When To Repair Or Replace Your Car

October 29, 2019

© Sonya Etchison | Dreamstime


One of the best feelings in the world is making your final car payment!  Now all you are needing to pay for is gas, insurance and maintenance.  But eventually, those repairs start adding up, with even routine maintenance inching up into the hundreds-of-dollars realm. Is it time to retire your ride and buy a new car, or stick it out for the long haul? Part of it is math, and part of it is just taking a good look at your personal situation. In the end, both factors should determine whether a new car is in your future, or you should stick with what you've got. The first, and perhaps biggest question you should ask is how much are you paying in repairs? Even a couple hundred dollars in regular maintenance every several months is less than any new or used car payment would be. However when big items start to fail, such as the air conditioning system, you really should consider some things. If the repair costs less than a single month and your vehicle is paid off, it’s a no-brainer. If it’s less than a couple of months and you think that you’ll be able to go a while without additional repairs or maintenance costs, it makes sense to go ahead and get the repairs done. Where you start running into trouble is when you start to have more months when your car requires repairs than months when it doesn’t. You also need to consider the value of your car. If the repair is less than half the value of your car, then you’re better off doing the repair. If you take your car to a mechanic and they quote you $1,500 on a vehicle that’s worth $4,000, you’re probably still better off getting the work done. If you know your vehicle is only worth about $2,000 however, it probably doesn’t make much sense unless you can spread those repairs out over a period of time that makes it worthwhile and financially feasible for you. Of course, there are no guarantees that a new (or newer) vehicle won’t break down or have the same repair costs that your current one has, but odds are it won’t (thank you warranty). You do have to consider some of those “softer” costs and benefits that come with owning a newer car. A new(er car will also save you the time of going back and forth to a mechanic and finding a ride while your car is being repaired. Dependability and reliability are worth a lot. Finally, think about your budget. Even new cars sometimes have unexpected repair costs, and there’s a big difference between a $500 car payment every month and a $500 out-of-the-blue repair. Ultimately it’s your budget you need to consider.  But don't wait on your car to make that decision for you.  You should try to make the call to get a newer vehicle before your old one gives out completely.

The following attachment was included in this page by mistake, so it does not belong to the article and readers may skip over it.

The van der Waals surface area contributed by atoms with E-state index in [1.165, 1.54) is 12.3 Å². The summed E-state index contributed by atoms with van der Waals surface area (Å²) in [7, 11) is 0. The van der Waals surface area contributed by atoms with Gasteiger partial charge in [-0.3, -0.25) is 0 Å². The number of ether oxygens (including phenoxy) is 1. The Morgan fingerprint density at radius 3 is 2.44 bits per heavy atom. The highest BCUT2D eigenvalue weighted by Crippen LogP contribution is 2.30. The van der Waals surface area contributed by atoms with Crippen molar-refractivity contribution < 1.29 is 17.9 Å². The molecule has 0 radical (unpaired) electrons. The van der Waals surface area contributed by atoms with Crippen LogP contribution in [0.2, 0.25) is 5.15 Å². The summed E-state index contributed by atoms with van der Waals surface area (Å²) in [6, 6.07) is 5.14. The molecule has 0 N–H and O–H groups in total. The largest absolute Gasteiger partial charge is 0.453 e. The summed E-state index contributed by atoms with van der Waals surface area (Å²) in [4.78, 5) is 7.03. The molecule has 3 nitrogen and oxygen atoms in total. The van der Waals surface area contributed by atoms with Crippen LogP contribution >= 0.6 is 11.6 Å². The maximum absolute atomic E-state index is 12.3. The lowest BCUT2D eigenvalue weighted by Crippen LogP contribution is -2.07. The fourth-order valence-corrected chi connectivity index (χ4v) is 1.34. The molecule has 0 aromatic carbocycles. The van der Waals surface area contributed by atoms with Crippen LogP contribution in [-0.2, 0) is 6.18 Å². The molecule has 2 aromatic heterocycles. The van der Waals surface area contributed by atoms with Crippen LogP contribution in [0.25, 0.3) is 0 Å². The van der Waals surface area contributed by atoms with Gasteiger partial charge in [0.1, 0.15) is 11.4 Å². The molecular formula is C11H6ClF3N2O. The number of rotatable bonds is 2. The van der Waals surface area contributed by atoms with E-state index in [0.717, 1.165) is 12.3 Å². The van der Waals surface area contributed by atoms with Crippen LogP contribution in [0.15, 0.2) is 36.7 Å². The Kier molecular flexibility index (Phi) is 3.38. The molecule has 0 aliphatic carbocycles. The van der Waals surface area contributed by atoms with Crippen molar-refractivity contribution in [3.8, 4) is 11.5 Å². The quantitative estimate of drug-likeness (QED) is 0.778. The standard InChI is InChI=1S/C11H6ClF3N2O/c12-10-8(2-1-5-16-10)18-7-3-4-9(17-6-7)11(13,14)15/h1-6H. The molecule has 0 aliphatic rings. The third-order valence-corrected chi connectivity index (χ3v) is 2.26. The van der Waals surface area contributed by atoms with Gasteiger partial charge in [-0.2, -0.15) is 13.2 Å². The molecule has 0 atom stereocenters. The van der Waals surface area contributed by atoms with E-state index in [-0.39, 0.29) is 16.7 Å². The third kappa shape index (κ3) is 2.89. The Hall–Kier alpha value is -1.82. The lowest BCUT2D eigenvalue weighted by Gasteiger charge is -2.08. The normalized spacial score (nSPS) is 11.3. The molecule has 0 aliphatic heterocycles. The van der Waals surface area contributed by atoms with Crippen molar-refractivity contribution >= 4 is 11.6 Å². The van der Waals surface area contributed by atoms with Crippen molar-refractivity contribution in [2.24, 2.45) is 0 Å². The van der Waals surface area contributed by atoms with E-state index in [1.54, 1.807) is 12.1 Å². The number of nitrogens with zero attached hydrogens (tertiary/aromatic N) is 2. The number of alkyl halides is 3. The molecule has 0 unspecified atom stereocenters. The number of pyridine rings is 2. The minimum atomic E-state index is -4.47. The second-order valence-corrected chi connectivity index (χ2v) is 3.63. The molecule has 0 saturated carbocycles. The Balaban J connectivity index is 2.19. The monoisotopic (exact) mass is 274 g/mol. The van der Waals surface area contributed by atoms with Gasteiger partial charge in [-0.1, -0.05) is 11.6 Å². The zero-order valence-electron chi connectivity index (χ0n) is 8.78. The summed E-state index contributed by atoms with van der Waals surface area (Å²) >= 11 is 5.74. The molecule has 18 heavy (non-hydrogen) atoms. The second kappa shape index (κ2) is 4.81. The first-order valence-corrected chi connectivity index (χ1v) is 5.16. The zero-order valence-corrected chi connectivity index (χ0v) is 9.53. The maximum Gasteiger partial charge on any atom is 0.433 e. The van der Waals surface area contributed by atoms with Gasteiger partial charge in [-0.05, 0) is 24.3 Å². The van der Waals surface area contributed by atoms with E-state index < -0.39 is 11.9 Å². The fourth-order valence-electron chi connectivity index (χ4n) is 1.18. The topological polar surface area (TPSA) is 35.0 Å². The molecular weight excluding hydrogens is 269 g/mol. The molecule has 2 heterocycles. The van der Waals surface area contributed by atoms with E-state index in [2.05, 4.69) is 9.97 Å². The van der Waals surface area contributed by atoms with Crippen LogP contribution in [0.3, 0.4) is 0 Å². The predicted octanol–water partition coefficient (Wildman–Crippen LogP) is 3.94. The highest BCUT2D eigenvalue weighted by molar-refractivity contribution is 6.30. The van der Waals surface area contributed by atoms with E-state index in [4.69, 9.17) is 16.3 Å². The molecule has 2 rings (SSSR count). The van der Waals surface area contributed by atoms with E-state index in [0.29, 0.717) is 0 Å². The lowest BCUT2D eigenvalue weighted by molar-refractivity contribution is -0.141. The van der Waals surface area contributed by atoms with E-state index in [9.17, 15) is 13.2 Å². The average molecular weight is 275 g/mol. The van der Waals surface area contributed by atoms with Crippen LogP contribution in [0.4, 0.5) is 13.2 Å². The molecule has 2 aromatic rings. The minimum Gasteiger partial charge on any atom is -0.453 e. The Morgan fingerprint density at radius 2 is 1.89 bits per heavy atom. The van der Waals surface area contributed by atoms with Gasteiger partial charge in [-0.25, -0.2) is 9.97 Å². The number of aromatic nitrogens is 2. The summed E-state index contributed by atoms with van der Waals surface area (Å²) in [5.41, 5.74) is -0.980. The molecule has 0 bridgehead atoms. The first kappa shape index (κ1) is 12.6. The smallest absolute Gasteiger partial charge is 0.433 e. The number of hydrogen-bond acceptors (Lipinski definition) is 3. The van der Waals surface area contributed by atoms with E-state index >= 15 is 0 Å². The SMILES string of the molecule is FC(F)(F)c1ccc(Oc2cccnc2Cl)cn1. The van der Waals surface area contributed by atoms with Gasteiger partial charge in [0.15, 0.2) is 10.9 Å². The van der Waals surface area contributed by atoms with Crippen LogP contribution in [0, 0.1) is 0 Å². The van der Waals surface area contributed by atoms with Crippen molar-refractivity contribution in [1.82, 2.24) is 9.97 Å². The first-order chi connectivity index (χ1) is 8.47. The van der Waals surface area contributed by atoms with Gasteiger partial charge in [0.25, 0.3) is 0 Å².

SOURCE: Lifehacker

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